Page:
Washington, D.C. – Today, House Veterans’ Affairs Subcommittee on Health Ranking Member Julia Brownley (D-CA) and Subcommittee on Oversight and Investigations Ranking Member Annie Kuster (D-NH) requested that the Acting Secretary of the U.S. Department of Veterans Affairs and the VA Inspector General investigate continued delays in finalizing a contract to implement a new VA electronic health record (EHR) system.
These requests follow a recent report in Politico on numerous instances when personal friends of President Trump — who have no official role within the VA and who may have undisclosed conflicts of interest — have interfered with and undermined the Department’s acquisition of a new EHR system. According to these reports, this interference has “effectively delayed the agreement for months.”
Brownley and Kuster have requested that Acting Secretary Robert Wilkie provide the House Veterans’ Affairs Committee with information on the status of the contract and that VA Inspector General Michael J. Missal investigate the report of inappropriate influence on the process by outside individuals. Brownley and Kuster were joined by Reps. Mark Takano (D-CA) and J. Luis Correa (D-CA) in signing both letters.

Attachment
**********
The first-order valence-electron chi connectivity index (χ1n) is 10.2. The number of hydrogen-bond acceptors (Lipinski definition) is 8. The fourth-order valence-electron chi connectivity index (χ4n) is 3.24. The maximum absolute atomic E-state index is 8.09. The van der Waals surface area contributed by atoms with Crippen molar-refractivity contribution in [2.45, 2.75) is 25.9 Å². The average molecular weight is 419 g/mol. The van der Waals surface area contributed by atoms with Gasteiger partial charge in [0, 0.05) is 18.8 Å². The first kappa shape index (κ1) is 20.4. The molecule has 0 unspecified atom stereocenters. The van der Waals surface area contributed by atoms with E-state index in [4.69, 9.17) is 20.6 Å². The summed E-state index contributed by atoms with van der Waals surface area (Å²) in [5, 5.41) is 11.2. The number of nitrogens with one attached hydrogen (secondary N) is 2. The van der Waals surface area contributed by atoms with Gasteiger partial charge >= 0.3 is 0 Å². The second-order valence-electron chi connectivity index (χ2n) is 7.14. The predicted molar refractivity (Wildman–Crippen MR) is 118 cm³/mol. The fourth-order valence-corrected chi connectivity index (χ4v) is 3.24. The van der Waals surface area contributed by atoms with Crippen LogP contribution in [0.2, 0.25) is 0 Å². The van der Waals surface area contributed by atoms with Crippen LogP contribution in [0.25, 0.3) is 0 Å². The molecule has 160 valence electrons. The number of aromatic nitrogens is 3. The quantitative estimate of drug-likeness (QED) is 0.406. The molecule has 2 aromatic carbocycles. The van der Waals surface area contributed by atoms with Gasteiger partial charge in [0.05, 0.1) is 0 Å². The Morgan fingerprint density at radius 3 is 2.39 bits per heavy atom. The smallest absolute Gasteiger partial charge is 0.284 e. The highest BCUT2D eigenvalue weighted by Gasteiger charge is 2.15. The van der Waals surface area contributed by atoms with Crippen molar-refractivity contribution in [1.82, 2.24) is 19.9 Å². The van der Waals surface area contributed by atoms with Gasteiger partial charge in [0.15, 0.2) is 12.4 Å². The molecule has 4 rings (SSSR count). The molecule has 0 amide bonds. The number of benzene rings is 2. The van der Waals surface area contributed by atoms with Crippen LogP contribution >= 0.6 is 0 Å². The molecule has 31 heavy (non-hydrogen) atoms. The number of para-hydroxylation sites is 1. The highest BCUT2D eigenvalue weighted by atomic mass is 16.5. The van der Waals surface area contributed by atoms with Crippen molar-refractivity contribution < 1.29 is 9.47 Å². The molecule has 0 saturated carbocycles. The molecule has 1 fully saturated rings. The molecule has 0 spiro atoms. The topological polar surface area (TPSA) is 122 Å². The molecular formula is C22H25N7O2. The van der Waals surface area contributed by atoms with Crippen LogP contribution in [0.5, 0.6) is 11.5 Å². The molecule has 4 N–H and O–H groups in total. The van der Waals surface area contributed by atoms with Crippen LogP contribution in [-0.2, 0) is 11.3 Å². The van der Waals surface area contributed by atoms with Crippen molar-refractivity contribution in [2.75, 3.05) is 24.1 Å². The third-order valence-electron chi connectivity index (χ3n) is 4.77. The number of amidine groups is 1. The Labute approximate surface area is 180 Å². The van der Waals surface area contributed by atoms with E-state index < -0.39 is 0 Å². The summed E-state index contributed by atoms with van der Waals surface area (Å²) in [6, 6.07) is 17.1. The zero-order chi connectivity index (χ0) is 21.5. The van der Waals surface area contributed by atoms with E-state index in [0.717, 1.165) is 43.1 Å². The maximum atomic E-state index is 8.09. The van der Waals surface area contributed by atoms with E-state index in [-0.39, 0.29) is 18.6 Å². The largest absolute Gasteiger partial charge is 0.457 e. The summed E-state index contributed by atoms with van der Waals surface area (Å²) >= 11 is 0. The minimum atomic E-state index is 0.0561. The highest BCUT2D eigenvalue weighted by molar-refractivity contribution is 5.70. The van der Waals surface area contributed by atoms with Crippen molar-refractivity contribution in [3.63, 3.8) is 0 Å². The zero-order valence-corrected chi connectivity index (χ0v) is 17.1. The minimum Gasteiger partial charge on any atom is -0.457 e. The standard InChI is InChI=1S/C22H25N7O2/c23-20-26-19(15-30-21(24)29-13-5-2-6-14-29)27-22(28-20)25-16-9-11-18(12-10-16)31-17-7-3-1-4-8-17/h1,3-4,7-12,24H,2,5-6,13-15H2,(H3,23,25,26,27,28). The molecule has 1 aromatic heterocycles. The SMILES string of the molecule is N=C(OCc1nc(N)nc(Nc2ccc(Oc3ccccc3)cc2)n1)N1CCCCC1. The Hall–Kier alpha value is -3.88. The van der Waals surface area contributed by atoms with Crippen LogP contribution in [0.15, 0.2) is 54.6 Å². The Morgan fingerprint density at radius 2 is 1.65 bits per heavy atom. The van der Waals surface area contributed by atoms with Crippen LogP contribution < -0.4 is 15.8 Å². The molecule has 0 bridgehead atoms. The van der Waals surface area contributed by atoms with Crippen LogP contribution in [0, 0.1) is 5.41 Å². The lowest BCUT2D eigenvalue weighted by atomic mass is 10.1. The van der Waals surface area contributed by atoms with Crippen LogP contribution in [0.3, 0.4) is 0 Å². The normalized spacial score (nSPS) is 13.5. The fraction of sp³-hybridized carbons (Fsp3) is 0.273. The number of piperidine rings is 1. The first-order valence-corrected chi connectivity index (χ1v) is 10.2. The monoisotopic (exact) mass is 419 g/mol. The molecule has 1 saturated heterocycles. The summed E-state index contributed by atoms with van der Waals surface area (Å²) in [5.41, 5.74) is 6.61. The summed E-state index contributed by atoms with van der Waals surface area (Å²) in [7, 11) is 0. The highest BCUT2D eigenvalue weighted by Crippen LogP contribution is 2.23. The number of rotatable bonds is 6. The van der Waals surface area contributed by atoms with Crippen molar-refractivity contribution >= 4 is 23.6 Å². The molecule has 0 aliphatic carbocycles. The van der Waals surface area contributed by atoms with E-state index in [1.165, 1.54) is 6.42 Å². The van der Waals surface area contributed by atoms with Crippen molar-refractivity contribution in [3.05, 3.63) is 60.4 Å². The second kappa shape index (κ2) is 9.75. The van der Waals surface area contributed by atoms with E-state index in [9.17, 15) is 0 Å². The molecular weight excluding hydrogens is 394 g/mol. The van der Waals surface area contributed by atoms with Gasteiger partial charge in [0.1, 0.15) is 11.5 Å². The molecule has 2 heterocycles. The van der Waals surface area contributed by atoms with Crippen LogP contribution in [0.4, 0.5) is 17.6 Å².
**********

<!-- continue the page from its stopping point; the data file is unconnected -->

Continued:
“A new electronic health record system — that better connects with DOD health records — is imperative for improving care for our country’s veterans,” said Brownley. “Any delay in implementation is simply unacceptable, especially one that has been caused by inappropriate interference by personal friends of the President, whose qualifications and conflicts of interest are unclear. Caring for our veterans is too important to allow this to continue.”